A BABY faces weeks in an incubator 30 miles from his Huddersfield home because no special care beds were available for him.
Tiny Joseph Wake is in the neo-natal unit at Sheffield’s Jessops Hospital after his mum was rushed there by ambulance because there was no room at either Huddersfield Royal Infirmary or the Calderdale Royal Hospital in Halifax.
Mum Adele Wake had to make the arduous journey when she went into labour 11 weeks early.
Mrs Wake, of Manchester Road, Milnsbridge, had been scheduled to give birth at the Calderdale Royal.
But when she arrived there in labour at 1.20am on Saturday, September 22, she was told there would be no neo-natal intensive care bed for her son.
So at 10am she was taken to Jessops Hospital in an ambulance with its blue lights flashing. The trip took an hour and 10 minutes because of traffic.
Joseph was finally born last Monday, weighing just 3lb 2oz.
Mrs Wake and husband Roy are worried about the lack of suitable beds at Halifax and fear the situation will get worse once Huddersfield Royal Infirmary’s maternity services are scaled down.
From next year all consultant-led maternity care will move from Huddersfield to the Calderdale Royal. That could mean another 2,000 births a year at the Halifax hospital.
Only a midwife-led unit will remain at Huddersfield. It will not be able to cater for complicated births or high-risk patients such as Mrs Wake.
There are currently three intensive care cots at both the Calderdale Royal and the Royal Infirmary.
When maternity services are centralised all six cots will be in Halifax, in a new, purpose- built unit. The 20 general special care baby cots which now exist across the two sites will also be in Halifax.
The Calderdale and Huddersfield NHS Trust, which runs both hospitals, says that centralising the service means patients will have more access to the skills and expertise of specialist doctors and nurses 24 hours a day.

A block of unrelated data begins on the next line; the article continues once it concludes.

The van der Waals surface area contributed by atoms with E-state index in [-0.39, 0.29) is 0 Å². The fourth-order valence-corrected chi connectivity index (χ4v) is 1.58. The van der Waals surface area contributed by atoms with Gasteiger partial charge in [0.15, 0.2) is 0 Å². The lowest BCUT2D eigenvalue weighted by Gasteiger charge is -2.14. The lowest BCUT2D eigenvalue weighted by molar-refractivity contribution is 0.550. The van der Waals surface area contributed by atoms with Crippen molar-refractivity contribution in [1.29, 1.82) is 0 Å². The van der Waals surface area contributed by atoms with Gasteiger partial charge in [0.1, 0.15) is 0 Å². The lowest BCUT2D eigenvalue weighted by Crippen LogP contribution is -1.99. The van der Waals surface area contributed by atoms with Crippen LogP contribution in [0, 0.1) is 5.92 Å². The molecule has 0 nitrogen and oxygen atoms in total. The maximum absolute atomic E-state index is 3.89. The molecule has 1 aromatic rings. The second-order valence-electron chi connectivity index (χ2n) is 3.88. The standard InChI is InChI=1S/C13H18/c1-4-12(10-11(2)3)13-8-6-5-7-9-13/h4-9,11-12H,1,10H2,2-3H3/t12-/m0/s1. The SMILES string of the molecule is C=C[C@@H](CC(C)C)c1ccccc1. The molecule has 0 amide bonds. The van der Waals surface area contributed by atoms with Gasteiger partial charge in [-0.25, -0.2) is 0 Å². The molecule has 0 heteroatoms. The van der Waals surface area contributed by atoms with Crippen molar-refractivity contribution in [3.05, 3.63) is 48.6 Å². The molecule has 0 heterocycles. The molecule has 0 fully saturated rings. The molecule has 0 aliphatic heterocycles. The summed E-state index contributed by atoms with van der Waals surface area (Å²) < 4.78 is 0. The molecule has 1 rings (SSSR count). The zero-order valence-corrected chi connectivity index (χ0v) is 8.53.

But Mr Wake said: “It was an ordeal for my wife and very stressful for me. If Joseph had arrived while they were in the ambulance he might not be here now.
“The situation has disgusted us and our whole family. They can’t believe we had to be transferred while Adele was in labour. There’s a shortage of beds and they are not putting many more in ready for the services to move from Huddersfield. So the situation could get even worse.”
Joseph is in Jessops Hospital’s neo-natal unit and is doing well. He has been taken off most of his support machines, but his mum and dad will not be able to bring him home for another 10 weeks.
They would like him transferred to Halifax to make visiting easier over the next two months. But they are unsure when he will be moved because of the lack of beds at the Calderdale Royal.
Mr Wake said: “We want to get him home, but we have to wait for a space at Halifax. It makes it difficult really and it’s a stressful time.”
The trust’s director of nursing, Helen Thomson, said Mrs Wake’s transfer was due to an unusually high demand for cots on the day.
She said: “That day there was an unusually high demand for our intensive care cots and they were all occupied. A baby born 10 weeks early should always be delivered in a centre with an intensive care cot.
“Intensive care cots are organised by a local neo-natal network specifically to cope with such a situation. The network works closely together to make sure babies are delivered in the most appropriate place if they are not in their home unit.
“We will be staying in close touch with the doctors in Sheffield and hope the baby can come back to us in the very near future.”